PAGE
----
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Real Grasshopper Found In The Paint Of A Van Gogh Masterpiece

Art curators at the Nelson-Atkins Museum of Art in Kansas City, Mo. discovered the remains of a dead grasshopper on the canvas of Van Gogh’s painting Olive Trees. The insect, missing its abdomen and thorax, was found in the brown and green paint in the forefront of the painting.

The grasshopper was likely dead by the time it found itself in the painting, as it did not disturb the paint around it.

Vincent Vang Gogh, “Orchard Trees” 1889.

Van Gogh was a proponent of the plein air method of painting, where an artist depicting the natural world paints outside in nature. He worked outside in the elements and he dealt with wind and dust, grass and trees, flies and grasshoppers.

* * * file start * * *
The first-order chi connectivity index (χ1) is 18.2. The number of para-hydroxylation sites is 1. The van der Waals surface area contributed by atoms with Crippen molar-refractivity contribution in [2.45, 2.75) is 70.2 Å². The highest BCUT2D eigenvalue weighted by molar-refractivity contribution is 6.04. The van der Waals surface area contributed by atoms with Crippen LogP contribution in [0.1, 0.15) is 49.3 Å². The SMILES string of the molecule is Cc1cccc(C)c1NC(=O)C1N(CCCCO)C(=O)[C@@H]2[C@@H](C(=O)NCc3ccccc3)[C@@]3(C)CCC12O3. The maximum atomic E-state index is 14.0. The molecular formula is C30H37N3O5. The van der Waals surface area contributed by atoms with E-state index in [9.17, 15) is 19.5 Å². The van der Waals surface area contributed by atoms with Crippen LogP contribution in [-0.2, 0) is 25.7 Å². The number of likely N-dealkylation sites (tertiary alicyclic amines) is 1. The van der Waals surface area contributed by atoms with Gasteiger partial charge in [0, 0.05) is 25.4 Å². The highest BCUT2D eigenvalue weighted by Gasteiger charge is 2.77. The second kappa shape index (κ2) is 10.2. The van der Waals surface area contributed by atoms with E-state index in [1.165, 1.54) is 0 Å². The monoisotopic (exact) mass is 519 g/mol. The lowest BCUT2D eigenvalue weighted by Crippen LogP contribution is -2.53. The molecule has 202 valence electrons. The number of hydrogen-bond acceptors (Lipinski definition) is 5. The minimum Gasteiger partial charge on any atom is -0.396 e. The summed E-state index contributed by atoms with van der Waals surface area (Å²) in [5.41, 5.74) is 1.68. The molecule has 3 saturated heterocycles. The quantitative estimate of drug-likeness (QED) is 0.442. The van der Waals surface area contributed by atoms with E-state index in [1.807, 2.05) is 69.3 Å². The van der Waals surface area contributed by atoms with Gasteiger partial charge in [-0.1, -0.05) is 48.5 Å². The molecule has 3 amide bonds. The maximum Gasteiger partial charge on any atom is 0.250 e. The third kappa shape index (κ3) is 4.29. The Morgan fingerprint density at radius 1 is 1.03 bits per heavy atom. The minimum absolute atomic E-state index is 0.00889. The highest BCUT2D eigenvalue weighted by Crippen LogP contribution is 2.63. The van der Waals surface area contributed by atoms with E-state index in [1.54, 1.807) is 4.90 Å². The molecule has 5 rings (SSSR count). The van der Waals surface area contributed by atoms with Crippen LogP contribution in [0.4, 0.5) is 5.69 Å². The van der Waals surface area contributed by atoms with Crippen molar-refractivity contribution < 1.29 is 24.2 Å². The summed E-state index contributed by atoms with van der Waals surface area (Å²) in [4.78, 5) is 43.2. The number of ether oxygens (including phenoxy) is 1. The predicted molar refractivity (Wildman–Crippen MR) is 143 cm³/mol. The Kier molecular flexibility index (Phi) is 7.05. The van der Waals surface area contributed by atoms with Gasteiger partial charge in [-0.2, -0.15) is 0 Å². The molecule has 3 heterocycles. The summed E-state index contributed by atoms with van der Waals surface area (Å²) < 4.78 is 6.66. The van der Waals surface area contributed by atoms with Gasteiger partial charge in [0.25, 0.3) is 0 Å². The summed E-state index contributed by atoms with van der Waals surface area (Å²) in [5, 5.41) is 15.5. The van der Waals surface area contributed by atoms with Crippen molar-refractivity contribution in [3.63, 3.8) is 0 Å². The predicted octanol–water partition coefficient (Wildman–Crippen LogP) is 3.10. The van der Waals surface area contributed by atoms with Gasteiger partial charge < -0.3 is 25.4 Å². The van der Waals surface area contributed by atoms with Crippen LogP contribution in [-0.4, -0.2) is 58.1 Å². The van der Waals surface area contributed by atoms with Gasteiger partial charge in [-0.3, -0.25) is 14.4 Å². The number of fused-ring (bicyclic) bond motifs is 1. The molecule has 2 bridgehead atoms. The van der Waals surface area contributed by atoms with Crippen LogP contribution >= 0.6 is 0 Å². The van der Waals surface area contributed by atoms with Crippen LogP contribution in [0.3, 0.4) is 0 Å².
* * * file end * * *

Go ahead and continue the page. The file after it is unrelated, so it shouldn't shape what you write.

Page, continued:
The artist even once said in a letter to his brother, “I must have picked up a good hundred flies and more off the 4 canvases that you’ll be getting.”

The grasshopper in the painting.

The grasshopper was only discovered during a close study of the painting as a part of an effort to create an online catalog of the 104 French paintings and pastels at the museum.

Mary Schafer, the gallery’s paintings conservator who first spotted the insect said, “It’s not unusual to find this kind of material in paint, but the grasshopper’s discovery connects viewers with van Gogh’s painting style, and the moment in which he made the work.”

The grasshopper will be left in the painting.

H/T ATI

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